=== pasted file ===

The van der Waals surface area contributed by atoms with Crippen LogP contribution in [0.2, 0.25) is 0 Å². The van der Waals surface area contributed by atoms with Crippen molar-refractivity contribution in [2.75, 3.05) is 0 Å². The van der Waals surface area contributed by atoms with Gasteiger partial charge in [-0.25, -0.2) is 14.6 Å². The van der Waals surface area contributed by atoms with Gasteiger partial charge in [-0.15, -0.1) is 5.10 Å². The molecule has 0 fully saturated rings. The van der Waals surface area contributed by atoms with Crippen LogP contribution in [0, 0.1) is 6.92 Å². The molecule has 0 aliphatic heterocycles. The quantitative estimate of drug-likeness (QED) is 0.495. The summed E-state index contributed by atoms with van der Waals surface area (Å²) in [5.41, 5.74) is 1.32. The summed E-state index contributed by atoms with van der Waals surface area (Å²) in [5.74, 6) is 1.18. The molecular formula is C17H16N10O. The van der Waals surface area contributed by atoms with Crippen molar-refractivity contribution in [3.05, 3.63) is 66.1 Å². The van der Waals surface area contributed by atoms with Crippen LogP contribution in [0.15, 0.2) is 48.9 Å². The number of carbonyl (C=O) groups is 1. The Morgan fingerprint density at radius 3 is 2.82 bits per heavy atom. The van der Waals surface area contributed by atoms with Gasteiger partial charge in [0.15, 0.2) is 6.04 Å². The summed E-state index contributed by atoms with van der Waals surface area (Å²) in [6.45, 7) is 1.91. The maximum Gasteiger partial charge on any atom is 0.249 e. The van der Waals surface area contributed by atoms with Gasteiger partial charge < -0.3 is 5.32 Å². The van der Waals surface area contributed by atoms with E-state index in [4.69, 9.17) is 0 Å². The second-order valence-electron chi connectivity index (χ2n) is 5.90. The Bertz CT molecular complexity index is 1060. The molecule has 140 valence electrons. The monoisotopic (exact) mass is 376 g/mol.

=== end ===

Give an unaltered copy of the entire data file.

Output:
The van der Waals surface area contributed by atoms with Crippen LogP contribution in [0.2, 0.25) is 0 Å². The van der Waals surface area contributed by atoms with Crippen molar-refractivity contribution in [2.75, 3.05) is 0 Å². The van der Waals surface area contributed by atoms with Gasteiger partial charge in [-0.25, -0.2) is 14.6 Å². The van der Waals surface area contributed by atoms with Gasteiger partial charge in [-0.15, -0.1) is 5.10 Å². The molecule has 0 fully saturated rings. The van der Waals surface area contributed by atoms with Crippen LogP contribution in [0, 0.1) is 6.92 Å². The molecule has 0 aliphatic heterocycles. The quantitative estimate of drug-likeness (QED) is 0.495. The summed E-state index contributed by atoms with van der Waals surface area (Å²) in [5.41, 5.74) is 1.32. The summed E-state index contributed by atoms with van der Waals surface area (Å²) in [5.74, 6) is 1.18. The molecular formula is C17H16N10O. The van der Waals surface area contributed by atoms with Crippen molar-refractivity contribution in [3.05, 3.63) is 66.1 Å². The van der Waals surface area contributed by atoms with Crippen LogP contribution in [0.15, 0.2) is 48.9 Å². The number of carbonyl (C=O) groups is 1. The Morgan fingerprint density at radius 3 is 2.82 bits per heavy atom. The van der Waals surface area contributed by atoms with Gasteiger partial charge in [0.15, 0.2) is 6.04 Å². The summed E-state index contributed by atoms with van der Waals surface area (Å²) in [6.45, 7) is 1.91. The maximum Gasteiger partial charge on any atom is 0.249 e. The van der Waals surface area contributed by atoms with Gasteiger partial charge < -0.3 is 5.32 Å². The van der Waals surface area contributed by atoms with E-state index in [4.69, 9.17) is 0 Å². The second-order valence-electron chi connectivity index (χ2n) is 5.90. The Bertz CT molecular complexity index is 1060. The molecule has 140 valence electrons. The monoisotopic (exact) mass is 376 g/mol.